In the Pink

By , July 10, 2011

Yesterday morning I went down to the water to fish while I could on the falling tide. It seemed like a perfunctory effort. I only took the pole rigged with the hot pink BuzzBomb, because if I were to catch anything, I’d need to do it before the water level dropped too low on the rocks. I didn’t really feel like fishing at that moment, but the next good tide would be well after dinner.

I saw enough action to keep me entertained; I released a small greenling, and lost a small Dolly Varden before I could release it. I fished on autopilot, giving most of my attention to the audio book playing on the MP3 player in my pocket.

Suddenly, three large, sleek fish appeared in the water right at my feet. One of them struck my lure and struggled while the other two milled around, looking for an opportunity to steal its prey away. The one that took the lure shook free, and they all disappeared.

I was paying attention now! The salmon have arrived.

Pair of pink salmon

A good morning’s work on the homestead (with Alaska Marine Highway ferry in the background). The smaller one broke my BuzzBomb, but I still caught the larger one with it. (Photo: Michelle Zeiger).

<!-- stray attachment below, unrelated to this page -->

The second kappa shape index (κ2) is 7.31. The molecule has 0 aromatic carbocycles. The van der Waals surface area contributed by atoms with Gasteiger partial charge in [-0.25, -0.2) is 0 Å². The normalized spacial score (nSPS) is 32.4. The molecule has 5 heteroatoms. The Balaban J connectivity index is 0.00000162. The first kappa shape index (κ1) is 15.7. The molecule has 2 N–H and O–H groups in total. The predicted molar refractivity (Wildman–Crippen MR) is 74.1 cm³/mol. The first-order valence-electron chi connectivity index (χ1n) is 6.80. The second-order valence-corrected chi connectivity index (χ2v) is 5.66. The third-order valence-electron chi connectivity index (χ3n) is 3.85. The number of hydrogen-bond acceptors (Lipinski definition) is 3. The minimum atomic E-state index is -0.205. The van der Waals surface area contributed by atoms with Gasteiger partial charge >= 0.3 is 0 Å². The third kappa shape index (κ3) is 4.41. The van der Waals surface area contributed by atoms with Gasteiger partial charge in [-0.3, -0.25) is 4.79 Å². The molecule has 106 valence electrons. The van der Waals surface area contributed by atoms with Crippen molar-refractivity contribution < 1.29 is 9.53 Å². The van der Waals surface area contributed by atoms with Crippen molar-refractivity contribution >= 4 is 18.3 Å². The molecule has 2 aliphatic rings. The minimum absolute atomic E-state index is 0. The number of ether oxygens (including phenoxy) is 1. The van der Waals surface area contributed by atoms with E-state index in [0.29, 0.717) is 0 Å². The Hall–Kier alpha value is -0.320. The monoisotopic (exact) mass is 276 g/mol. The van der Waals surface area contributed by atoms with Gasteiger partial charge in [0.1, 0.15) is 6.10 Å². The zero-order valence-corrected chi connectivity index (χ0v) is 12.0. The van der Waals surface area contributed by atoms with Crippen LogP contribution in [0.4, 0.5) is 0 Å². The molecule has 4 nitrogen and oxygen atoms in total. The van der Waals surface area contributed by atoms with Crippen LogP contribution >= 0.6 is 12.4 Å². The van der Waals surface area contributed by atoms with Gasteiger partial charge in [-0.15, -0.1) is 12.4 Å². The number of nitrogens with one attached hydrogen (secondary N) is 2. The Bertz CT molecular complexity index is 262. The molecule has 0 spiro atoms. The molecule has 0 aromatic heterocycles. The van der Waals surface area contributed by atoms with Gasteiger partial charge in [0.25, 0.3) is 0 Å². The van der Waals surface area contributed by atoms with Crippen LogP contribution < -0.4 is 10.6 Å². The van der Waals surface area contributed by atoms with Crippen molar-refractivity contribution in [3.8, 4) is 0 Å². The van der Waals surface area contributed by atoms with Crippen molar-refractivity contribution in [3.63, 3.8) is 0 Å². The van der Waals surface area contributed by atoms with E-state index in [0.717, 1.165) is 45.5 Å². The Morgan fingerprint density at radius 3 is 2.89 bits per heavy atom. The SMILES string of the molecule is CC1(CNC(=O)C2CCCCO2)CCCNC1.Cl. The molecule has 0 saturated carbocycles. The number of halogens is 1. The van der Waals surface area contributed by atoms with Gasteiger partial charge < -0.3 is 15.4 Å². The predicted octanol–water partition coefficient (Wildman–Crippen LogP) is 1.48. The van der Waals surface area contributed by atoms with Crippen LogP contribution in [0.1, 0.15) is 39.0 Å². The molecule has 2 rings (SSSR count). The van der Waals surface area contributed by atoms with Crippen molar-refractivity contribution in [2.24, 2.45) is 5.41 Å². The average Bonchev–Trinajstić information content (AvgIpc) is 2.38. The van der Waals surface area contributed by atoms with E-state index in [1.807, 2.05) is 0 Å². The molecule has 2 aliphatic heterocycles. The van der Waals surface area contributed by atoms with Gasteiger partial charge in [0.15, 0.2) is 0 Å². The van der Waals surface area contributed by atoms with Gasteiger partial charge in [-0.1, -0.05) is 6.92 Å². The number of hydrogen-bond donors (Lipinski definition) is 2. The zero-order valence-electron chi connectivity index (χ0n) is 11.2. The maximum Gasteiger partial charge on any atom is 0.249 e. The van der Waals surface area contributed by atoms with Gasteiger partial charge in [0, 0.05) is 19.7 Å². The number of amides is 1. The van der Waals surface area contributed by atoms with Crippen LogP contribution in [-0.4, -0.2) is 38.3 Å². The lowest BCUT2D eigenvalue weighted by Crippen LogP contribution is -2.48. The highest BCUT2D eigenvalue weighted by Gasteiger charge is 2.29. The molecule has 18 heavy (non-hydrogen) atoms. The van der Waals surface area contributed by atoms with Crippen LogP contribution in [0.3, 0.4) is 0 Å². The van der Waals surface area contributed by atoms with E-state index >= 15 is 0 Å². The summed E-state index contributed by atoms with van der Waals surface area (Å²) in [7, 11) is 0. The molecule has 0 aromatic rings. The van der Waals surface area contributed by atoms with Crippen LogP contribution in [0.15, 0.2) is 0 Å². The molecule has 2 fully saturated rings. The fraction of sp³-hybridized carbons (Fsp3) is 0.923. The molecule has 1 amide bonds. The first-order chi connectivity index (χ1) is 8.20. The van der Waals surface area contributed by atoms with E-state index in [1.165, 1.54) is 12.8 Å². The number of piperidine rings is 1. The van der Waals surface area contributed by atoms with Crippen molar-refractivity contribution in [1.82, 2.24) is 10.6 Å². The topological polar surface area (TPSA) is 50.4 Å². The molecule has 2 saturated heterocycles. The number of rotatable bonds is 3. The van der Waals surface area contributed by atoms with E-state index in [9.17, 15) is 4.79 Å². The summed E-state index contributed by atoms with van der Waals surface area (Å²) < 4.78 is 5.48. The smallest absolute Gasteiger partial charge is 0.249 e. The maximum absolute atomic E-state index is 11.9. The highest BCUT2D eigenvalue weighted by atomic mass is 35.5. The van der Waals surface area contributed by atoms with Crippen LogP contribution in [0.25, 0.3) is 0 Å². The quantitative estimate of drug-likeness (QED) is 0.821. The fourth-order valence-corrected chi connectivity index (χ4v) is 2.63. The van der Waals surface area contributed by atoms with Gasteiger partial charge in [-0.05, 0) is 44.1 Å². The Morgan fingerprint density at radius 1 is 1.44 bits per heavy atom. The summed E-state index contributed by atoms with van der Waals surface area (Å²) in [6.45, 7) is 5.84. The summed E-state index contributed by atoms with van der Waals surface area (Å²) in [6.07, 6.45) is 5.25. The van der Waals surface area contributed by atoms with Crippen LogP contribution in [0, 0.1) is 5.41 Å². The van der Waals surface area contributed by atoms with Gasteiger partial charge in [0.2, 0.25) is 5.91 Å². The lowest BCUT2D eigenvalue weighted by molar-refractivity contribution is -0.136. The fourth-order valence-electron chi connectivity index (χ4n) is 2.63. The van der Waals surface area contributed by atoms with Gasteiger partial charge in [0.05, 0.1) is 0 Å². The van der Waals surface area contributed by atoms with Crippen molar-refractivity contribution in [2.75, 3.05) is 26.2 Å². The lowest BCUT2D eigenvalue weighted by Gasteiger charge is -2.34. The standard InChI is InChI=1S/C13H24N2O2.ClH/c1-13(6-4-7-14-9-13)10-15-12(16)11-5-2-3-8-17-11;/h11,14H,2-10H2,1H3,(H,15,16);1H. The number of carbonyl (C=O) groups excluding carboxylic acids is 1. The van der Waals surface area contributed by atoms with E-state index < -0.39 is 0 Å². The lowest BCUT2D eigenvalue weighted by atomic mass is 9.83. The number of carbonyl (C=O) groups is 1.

I fished with a will, and shortly hooked another salmon. It too, shook free, so I ran for my sharpener and touched up the hook. Within minutes, I had another on the line. It fought hard, and slammed my BuzzBomb into the rocks before I landed it, breaking the diamond shaped lure at the tip.

I took my catch up on the rocks and severed its gills to bleed it out, then went right back to the water. I had more dinner than Michelle and I could handle alone, but I remembered the three fish at my feet, and wanted more. I could have switched to a cheaper lure, but

I took my two fish up to the cabin, called Michelle to take some photos and help me gather tools, then I cleaned and cut them up, one for baking for dinner, the other for canning.

I was a pretty happy man by the time I cleaned up my work area, but then I thought, “why not keep fishing?” I could still have good depth on the lower rocks north of the Power Point, and if we’re going to the trouble to can one fish, why not do two? With no pressure, I could fish the cheap lures, to see how the salmon like them.

Within an hour I had my third fish, caught on a large green and white Blue Fox spoon I’d bought for 25¢.

pink salmon

The third salmon of the day, caught on a cheap lure (Photo: Michelle Zeiger).

We canned 6 pints of fish in the afternoon, and had baked salmon for dinner. I got a lot of satisfaction from catching as many fish as I saw (I know they’re not the same fish I saw, because, of course, they were way bigger than the ones I caught!). Hopefully, this bodes well for the future.

If you’re an Alaskan, you’ve probably noticed from the photos that all three of the fish are pink salmon. A lot of Alaskans won’t eat pinks, and even look down on those who do, but I maintain that those people have never had a pink salmon dinner cooked by Michelle.

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